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Posted by on October 5, 2010 in Kidmin, Orange, Resources

 

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Orange Week: Orange Failing

https://westcoastcm.files.wordpress.com/2010/10/oompaloompa.jpg?w=300

(making something look Orange doesn’t automatically make it awesome… in fact, it makes some things a little terrifying)

Last spring, I wrote a series of articles about the importance of sharing ideas – even the ones that fail.  Our team’s biggest failure this year came as a result of trying to make something look “Orange” without actually going the distance when it came to actually partnering the church and local families.

You can read about that Epic Fail here:
https://westcoastcm.wordpress.com/2010/03/19/ideas-the-one-that-failed/

You see, you can’t just expect that adding a parenting component, a kid’s activity, or hip language to an event makes the event Orange.  In fact, by doing that and not delivering, we risked throwing away momentum that we had built up in the arena of parent/church collaboration.

So, again, as I pointed out in THIS recent post, you should never just paint something Orange because it’s trendy.  If you’re going to make Orange shifts in your ministry – do it well and do it on purpose.

 
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Posted by on October 5, 2010 in Uncategorized

 

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Orange Week: The Yellow Side of Orange

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(Somebody tell the people at Orange that I want an All-Orange Rubik’s Cube when I head out to Atlanta for Orange 2011, k?)

As I said in an earlier post, Yellow Initiatives are instances when the church tries to leverage it’s resources to reach families with the light of the Gospel.  At Glenkirk, we’ve recently shifted our Sunday morning strategies in our pursuit of connecting families to the church community and reaching them with the Gospel of Jesus.

252 Basics and First Look

I truly believe at the core of my soul, that what happens at home matters more in the life of a child than what happens at church.  And, though I’ve been saying that for years around my church, our Sunday morning experience didn’t reflect that philosophy.  Instead, we invested a lot into making Sundays a super-fun and exciting event for kids to experience while their parents were in big church.

Over a year ago, I began to think about what our church might look like if we switched strategies on Sundays and began to look at what happens on a Sunday as a launching point for the rest of the week.  As our team began to embrace this shift, we noticed that our Sunday curriculum didn’t assist us in equipping parents to continue and lead the conversations we were starting once they left church.  We realized that we were going to have the change up a curriculum that our kids, volunteers and parents liked for something that we felt would be a more Orange Yellow.  That is, we felt like we needed to launch a Yellow Initiative that had an Orange philosophy at its core.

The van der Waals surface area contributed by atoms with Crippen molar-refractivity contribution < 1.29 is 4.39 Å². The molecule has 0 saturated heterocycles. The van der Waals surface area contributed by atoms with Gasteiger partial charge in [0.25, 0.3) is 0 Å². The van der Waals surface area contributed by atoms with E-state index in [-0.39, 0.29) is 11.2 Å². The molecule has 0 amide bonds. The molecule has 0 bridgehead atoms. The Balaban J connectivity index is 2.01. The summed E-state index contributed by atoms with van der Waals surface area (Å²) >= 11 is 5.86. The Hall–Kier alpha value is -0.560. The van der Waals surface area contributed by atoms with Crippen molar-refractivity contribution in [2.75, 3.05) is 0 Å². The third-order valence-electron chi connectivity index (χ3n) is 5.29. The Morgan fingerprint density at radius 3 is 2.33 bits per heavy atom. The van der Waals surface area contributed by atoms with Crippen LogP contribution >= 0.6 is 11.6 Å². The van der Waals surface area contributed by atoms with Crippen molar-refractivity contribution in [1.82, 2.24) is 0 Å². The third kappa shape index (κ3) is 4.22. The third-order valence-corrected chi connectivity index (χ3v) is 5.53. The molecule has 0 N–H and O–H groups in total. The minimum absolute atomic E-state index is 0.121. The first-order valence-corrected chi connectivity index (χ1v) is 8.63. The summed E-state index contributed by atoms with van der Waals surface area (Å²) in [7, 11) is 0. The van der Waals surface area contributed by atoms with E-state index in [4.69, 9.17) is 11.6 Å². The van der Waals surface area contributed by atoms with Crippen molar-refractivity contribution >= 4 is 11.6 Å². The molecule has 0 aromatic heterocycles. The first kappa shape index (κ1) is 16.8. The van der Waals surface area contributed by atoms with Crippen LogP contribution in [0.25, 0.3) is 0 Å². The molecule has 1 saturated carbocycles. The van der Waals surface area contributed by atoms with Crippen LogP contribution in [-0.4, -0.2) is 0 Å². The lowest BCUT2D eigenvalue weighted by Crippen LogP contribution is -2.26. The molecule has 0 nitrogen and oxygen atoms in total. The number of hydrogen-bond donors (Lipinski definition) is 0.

It took a year of baby steps, but we finally made it – this last August marked the beginning of our use of First Look and 252 Basics.  We didn’t make this shift because we wanted to be trendy and switch to the newest/fanciest curriculum on the market… what mattered most to our team was the partnership that was at the core of the Orange strategy.

I want to wrap up by saying this: making the switch was a huge deal for us, but it has been totally worth it.  In the two short months we’ve been using it, we’ve noticed a dramatic upswing in parent involvement in faith-centered conversations at home.  In fact, just a couple weeks after the switch, I received this email from a parent:

hey guys,

just wanted to tell you thanks for the awesome programs you put on.  funny story…so sunday i thought i’d use the papers from sunday school and ask [my son] the questions on them (great idea, huh?).  i did not anticipate it going very well, as he doesn’t know the difference between yesterday, today and a month ago, nor does he often know the difference between making something up and telling something that actually happened.  so when i asked what did you learn today? i was not surprised when he said, “i don’t know.”  so i prompted him using the paper, “did you learn that someone loves you?” and he said, “yes–GOD!” and then i asked him if he remembered the story about the 2 men named paul and silas.  he said “yes, they were in jail.” i almost fell on the floor.  then i said, “what happened to them?”  he said, “they blocked out of jail.  god did it.”  close enough, buddy.

thanks for helping me discover that my kid can actually learn bible stories now–if it weren’t for you, i might not have discovered this for another year.  🙂

My buddy, Jonathan Cliff, wrote a great post this week about his recent shift to 252 Baics and First Look… you can check it out by clicking HERE.

 
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Posted by on October 1, 2010 in Kidmin, Orange